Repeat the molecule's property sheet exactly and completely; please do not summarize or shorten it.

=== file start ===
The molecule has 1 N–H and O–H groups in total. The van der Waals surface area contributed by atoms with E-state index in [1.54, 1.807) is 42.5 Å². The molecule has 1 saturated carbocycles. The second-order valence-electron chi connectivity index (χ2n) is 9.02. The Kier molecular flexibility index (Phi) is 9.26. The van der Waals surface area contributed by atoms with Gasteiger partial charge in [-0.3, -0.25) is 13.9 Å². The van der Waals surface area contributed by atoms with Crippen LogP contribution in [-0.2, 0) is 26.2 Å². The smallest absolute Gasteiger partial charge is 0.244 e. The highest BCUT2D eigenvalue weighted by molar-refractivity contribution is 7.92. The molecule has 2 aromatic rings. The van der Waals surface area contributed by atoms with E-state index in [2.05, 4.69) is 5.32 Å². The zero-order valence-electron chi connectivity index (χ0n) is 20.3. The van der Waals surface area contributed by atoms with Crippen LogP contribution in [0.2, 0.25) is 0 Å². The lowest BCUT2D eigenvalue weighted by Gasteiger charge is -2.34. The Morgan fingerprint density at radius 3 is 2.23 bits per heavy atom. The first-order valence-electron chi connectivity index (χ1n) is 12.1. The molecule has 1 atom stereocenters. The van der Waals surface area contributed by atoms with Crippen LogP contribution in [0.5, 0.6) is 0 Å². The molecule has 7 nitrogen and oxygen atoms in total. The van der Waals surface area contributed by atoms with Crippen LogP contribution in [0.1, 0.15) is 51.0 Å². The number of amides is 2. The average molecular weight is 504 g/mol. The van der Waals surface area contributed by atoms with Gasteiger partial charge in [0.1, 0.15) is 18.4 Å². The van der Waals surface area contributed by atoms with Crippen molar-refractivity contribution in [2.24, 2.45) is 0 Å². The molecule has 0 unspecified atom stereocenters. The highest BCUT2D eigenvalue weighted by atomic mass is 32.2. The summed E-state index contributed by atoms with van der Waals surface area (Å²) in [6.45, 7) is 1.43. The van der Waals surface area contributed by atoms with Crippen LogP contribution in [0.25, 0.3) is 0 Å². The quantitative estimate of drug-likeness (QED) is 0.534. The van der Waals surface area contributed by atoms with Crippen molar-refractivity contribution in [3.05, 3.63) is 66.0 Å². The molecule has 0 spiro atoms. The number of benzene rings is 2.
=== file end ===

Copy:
The molecule has 1 N–H and O–H groups in total. The van der Waals surface area contributed by atoms with E-state index in [1.54, 1.807) is 42.5 Å². The molecule has 1 saturated carbocycles. The second-order valence-electron chi connectivity index (χ2n) is 9.02. The Kier molecular flexibility index (Phi) is 9.26. The van der Waals surface area contributed by atoms with Gasteiger partial charge in [-0.3, -0.25) is 13.9 Å². The van der Waals surface area contributed by atoms with Crippen LogP contribution in [-0.2, 0) is 26.2 Å². The smallest absolute Gasteiger partial charge is 0.244 e. The highest BCUT2D eigenvalue weighted by molar-refractivity contribution is 7.92. The molecule has 2 aromatic rings. The van der Waals surface area contributed by atoms with E-state index in [2.05, 4.69) is 5.32 Å². The zero-order valence-electron chi connectivity index (χ0n) is 20.3. The van der Waals surface area contributed by atoms with Crippen LogP contribution in [0.2, 0.25) is 0 Å². The lowest BCUT2D eigenvalue weighted by Gasteiger charge is -2.34. The Morgan fingerprint density at radius 3 is 2.23 bits per heavy atom. The first-order valence-electron chi connectivity index (χ1n) is 12.1. The molecule has 1 atom stereocenters. The van der Waals surface area contributed by atoms with Crippen LogP contribution in [0.5, 0.6) is 0 Å². The molecule has 7 nitrogen and oxygen atoms in total. The van der Waals surface area contributed by atoms with Crippen LogP contribution in [0.1, 0.15) is 51.0 Å². The number of amides is 2. The average molecular weight is 504 g/mol. The van der Waals surface area contributed by atoms with Gasteiger partial charge in [0.1, 0.15) is 18.4 Å². The van der Waals surface area contributed by atoms with Crippen molar-refractivity contribution in [2.24, 2.45) is 0 Å². The molecule has 0 unspecified atom stereocenters. The highest BCUT2D eigenvalue weighted by atomic mass is 32.2. The summed E-state index contributed by atoms with van der Waals surface area (Å²) in [6.45, 7) is 1.43. The van der Waals surface area contributed by atoms with Crippen LogP contribution in [0.25, 0.3) is 0 Å². The quantitative estimate of drug-likeness (QED) is 0.534. The van der Waals surface area contributed by atoms with Crippen molar-refractivity contribution in [3.05, 3.63) is 66.0 Å². The molecule has 0 spiro atoms. The number of benzene rings is 2.